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Free Software Magazine: Licensing Bait and Switch

Oct 24, 2005, 23:30 (2 Talkback[s])
(Other stories by David Sugar)

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"Several years ago, at the eGovOS summit, Microsoft desperately tried to introduce its form of 'Shared Source' as if it were a valid form of 'Open Source.' And to claim their new licensing strategy they offered 'freedom' to others. This effort met with extreme skepticism from me, and I wasn't the only one. Since then, they have appeared at many free software related advocacy events, as well as using their own closed and special government conferences, and have been desperately trying to sell this idea: that 'Shared Source' is 'Open Source.' At last, they may have found a way to make this claim and thereby confuse and deceive the marketplace. They may even accomplish this with the full help of OSI (Open Source Initiative) and even the Free Software Foundation--simply by writing three software licenses that nothing important will ever be released under.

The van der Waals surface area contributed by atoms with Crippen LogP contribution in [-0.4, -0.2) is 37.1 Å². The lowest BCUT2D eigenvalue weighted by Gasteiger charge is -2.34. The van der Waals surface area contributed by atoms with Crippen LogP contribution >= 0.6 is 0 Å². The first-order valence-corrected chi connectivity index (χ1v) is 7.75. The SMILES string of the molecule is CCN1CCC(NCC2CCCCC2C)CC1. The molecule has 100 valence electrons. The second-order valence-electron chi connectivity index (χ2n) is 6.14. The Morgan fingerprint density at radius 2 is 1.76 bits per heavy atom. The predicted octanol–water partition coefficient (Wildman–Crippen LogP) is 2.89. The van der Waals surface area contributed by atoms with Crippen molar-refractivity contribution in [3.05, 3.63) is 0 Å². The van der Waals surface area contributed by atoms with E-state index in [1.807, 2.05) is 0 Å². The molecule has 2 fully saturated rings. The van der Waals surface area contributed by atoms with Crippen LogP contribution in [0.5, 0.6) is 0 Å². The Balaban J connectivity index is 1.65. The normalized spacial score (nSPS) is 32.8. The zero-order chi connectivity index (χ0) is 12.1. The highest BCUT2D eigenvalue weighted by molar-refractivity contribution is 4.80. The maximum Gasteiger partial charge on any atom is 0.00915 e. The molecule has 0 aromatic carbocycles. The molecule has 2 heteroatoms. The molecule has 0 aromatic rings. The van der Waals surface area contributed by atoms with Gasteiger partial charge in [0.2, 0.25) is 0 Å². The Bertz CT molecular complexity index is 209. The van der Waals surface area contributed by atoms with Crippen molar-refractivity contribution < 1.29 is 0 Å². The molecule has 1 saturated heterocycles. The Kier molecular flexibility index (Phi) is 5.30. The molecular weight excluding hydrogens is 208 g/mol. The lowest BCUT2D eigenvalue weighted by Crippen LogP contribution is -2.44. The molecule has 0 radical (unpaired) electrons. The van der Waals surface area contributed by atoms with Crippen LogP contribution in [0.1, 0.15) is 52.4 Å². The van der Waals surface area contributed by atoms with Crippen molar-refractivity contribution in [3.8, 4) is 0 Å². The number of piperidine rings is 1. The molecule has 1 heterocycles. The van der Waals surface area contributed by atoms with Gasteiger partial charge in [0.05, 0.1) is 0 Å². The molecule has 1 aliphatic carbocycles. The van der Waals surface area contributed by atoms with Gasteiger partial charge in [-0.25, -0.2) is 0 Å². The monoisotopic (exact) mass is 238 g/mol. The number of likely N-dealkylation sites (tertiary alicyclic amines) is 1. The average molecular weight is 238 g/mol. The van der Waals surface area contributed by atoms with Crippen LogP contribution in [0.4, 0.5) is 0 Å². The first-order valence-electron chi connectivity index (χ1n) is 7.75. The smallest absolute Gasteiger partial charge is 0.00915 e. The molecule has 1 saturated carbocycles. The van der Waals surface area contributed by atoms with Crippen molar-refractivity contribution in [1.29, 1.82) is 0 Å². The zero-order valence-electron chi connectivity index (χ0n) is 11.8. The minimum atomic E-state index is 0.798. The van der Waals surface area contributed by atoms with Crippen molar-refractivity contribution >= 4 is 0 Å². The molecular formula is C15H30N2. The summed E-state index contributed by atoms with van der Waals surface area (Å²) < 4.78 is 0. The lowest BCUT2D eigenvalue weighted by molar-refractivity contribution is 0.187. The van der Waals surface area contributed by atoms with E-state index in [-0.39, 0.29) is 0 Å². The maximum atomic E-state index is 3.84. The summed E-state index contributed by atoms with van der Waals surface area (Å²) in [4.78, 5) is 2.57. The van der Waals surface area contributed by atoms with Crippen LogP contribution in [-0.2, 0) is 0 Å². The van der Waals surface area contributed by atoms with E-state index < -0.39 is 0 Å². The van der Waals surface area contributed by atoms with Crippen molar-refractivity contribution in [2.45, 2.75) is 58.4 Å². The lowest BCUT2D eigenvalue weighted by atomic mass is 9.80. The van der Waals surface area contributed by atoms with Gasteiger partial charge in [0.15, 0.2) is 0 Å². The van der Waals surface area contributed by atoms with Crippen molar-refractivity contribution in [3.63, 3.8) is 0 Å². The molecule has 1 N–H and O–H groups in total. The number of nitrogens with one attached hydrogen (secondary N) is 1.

"I think Microsoft believes it is important because they fear that 'Open Source' or free software licensing will be used as a checklist for approved public purchases. Indeed, some nations are doing this today. Peru, for example, just introduced a public procurement policy that explicitly states that vendors who offer freedom will be preferred in public sector purchasing..."

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